Reversing tax giveaways to the super-rich and the nation’s largest corporations could raise $4 trillion within a decade and avert possible government closures, according to a newly released report.
Today the Institute for Policy Studies issued the report “Unnecessary Austerity,” which states Congress could raise more than $4 trillion in revenue over the next decade by “reversing years of tax giveaways to the richest Americans and largest corporations.”
The report examines massive shifts in the tax code since 1961, the year President Barack Obama was born.
Collins, co-author of the report, said today: “This potential shutdown is an unnecessary exercise. Congress has prioritized tax cuts for the wealthy and failed to crack down on corporate tax dodgers, fueling a budget crisis.” He directs the Institute’s Inequality and the Common Good project.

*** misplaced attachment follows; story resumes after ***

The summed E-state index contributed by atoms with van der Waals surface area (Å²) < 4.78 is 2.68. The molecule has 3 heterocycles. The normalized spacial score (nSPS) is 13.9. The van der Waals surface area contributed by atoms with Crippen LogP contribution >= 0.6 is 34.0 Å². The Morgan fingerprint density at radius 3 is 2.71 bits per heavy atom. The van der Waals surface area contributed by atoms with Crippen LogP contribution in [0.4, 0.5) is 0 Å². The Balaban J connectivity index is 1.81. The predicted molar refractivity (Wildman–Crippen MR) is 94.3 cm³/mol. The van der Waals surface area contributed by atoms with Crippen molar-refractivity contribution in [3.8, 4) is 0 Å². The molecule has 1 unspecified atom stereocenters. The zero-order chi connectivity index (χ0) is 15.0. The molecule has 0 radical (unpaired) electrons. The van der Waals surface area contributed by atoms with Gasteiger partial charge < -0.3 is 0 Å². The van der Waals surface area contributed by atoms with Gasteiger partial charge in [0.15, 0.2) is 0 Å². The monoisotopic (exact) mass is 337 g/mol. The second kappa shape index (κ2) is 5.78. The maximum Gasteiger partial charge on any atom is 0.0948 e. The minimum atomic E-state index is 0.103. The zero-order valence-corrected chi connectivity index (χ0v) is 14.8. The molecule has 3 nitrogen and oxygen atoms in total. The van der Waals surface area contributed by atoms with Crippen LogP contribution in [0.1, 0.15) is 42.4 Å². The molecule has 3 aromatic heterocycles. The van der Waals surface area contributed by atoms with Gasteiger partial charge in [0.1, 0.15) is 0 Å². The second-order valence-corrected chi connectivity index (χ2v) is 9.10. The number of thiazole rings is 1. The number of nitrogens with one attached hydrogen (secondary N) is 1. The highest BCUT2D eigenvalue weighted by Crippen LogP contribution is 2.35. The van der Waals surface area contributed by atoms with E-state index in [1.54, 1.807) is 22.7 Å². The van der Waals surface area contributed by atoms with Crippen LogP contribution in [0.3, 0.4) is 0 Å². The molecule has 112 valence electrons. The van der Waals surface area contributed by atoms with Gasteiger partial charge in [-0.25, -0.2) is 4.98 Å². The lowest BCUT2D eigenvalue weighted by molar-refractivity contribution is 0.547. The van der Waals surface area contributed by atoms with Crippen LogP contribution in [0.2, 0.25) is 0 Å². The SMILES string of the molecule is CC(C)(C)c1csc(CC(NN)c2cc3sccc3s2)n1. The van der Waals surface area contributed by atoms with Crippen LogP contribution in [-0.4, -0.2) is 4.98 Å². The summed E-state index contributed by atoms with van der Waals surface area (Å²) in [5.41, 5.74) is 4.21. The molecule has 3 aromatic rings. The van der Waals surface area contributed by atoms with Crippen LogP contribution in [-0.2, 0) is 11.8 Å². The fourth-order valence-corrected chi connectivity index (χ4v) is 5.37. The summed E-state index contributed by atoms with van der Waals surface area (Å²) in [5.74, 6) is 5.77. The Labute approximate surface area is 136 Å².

The report prescribes eight new potential revenue sources. Taken together, they would boost revenue by $4 trillion over the next decade. Policy recommendations include:
* Closing overseas tax havens ($90-100 billion)
* Adding new tax brackets for households with more than $1 million ($60-80 billion) in annual income
* Instituting a modest financial transaction tax ($150 billion)
Collins added: “America’s increasingly concentrated income and wealth, coupled with historically low effective tax rates on the richest households, are fueling the deficit, according to this new report. For example, if U.S. corporations were taxed at the same effective rate that they paid in 1961, the additional tax revenue would total $485 billion.”
For more information, contact at the Institute for Public Accuracy:
Sam Husseini, (202) 347-0020; or David Zupan, (541) 484-9167